By: Jon O’Brock, P.E., Project Manager and Joe Klumpstra, Project Geologist – Direct Image
Geotechnical testing and sampling methods to evaluate subsurface conditions are ever evolving to provide additional parameters for engineering analysis while increasing study efficiency. The Standard Penetration Test (SPT, ASTM D1586) has been the preeminent sampling method in the United States since its initial development beginning in the early 1900s. The popularity of SPT is due to the wide availability of this test method from test drilling companies, the comfort level geotechnical engineers have in the method including empirical N-value correlations to support bearing and settlement evaluations and a host of other engineering analyses while allowing for a sample of in-situ soil to be collected for subsequent classification and laboratory testing. The Cone Penetration Test (CPT, ASTM D3441) is a complimentary test method, originally developed in the Netherlands in the 1930s, widely utilized to this day throughout Europe and gaining popularity in the United States due to its ability to collect a wide range of continuous geotechnical parameters with depth with production on the order of three times that of conventional SPT sampling.
CPT is performed by pushing an instrumented probe into the ground with hydraulic pressure while collecting data from various sensors and recording the data electronically with depth for later presentation and analysis. A CPT probe includes a conical tip connected to a load cell to measure point-bearing resistance, a friction sleeve connected to a separate load cell to measure frictional resistance, and a pressure transducer to measure pore pressure immediately above the cone. From these three measurements, various engineering properties can be estimated based on empirical correlations which are the result of substantial research. Some of the typical data collected include cone resistance, friction ratio, pore pressure, N60 values, and soil index.
Initially, CPT was a completely mechanical test involving complicated push rods and casings to transfer forces to manual measurement instruments at the surface. With the advent of electronic CPT cones and computer-based data collection systems in the 1980s, CPT investigations were significantly simplified which made the technique cost-effective compared to conventional sampling. CPT is well suited for use in soft soils due to the comparative difficulty of conventionally sampling these materials and relatively straightforward correlations. Beginning in the 1980s, additional correlations have been developed for a wide variety of soil conditions that cover most geologic conditions.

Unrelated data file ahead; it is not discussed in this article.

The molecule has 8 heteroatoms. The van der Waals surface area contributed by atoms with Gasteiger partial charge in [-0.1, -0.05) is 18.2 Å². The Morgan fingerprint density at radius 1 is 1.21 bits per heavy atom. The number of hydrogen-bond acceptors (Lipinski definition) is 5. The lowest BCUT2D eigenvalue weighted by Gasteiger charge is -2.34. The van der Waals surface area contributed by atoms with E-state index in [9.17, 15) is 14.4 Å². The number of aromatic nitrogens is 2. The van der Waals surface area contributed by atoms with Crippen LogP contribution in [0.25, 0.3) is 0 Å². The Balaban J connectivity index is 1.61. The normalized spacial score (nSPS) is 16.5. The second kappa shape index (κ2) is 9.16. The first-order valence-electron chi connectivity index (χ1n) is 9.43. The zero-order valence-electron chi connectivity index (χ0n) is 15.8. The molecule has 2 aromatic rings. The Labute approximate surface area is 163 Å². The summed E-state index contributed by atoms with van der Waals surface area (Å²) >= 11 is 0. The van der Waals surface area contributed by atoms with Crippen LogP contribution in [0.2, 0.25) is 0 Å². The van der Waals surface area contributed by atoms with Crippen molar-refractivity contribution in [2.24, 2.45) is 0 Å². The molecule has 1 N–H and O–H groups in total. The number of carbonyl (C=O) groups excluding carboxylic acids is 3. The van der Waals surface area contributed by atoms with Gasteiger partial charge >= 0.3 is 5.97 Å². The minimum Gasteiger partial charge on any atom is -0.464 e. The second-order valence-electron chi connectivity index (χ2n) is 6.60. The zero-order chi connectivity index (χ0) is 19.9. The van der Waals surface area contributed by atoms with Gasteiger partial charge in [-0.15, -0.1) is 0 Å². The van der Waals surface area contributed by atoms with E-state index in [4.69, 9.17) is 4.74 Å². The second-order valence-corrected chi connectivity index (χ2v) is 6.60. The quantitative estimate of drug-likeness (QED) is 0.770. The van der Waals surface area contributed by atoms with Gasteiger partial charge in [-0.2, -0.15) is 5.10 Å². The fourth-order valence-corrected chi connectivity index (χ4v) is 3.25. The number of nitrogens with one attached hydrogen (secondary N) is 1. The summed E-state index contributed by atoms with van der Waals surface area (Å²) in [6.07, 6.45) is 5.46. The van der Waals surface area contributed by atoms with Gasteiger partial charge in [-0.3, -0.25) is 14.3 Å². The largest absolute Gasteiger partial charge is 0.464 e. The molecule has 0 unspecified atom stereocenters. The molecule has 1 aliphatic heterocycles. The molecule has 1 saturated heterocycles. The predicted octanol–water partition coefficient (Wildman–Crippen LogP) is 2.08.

Key benefits of CPT are increased production and associated study cost savings relative to conventional SPT sampling while collecting continuous geotechnical data with depth. Disadvantages of CPT relative to SPT include the lack of a collected sample and very dense/hard soil and obstructions (cobble, boulder) which may prevent the probe from being pushed to the target depth. As a result, CPT is not always an appropriate test method for all midwestern soils, and understanding local geology is important as a part of investigation planning.
Why do MTC & MATECO use it?
Although CPT is useful on its own, we often develop study scopes that include both SPT and CPT testing to allow for the collection of complimentary data while controlling the overall efficiency of our studies.
Through strategic placement of SPT and CPT borings, we can decrease the overall study duration which decreases overall study cost while collecting more geotechnical data than SPT would accomplish on its own.
MATECO and MTC have utilized the CPT for peat investigations, dam projects, and a variety of different geotechnical investigations. Projects where CPT has been especially beneficial include large developments encompassing many acres of property which would normally require the performance of many SPT borings and an associated lengthy study duration and increased study cost. Cohesive (clay) sites where significant amounts of grade raise fill are proposed have been a particular benefit for CPT where excessive long-term consolidation settlement from grade raise fill is a concern. CPT, unlike SPT where non-continuous sampling is common, can directly estimate the location of drainage paths within the cohesive strata, allowing the geotechnical engineer to more accurately predict the time rate of settlement to understand construction schedule impacts and whether alternative options, such as wick drains, may be beneficial to decrease the duration over which primary consolidation will occur.
MATECO and MTC utilize two CPT cones both with a 100Mpa tip resistance, 1Mpa sleeve resistance, and 2Mpa porosity disc. We always keep both on-site to allow for less downtime if values are not able to calibrate correctly or technical difficulties are encountered, we can switch out probes and continue seamlessly. MATECO and MTC utilize a 20-ton ‘crawler’ rig on the vast majority of projects allowing for better efficiency throughout the site. We also have a fleet of several other drill rigs able to push our CPT cones. These drill rigs allow us to account for different variables when we are not able to use our 20-ton crawler. These other rigs allow us to get into tighter spaces where access is limited but require more setup time.
CPT is a tool that allows us to relentlessly commit to higher standards and provides overall higher-quality service to our clients. We look forward to discussing how CPT could be beneficial for the study of your project site.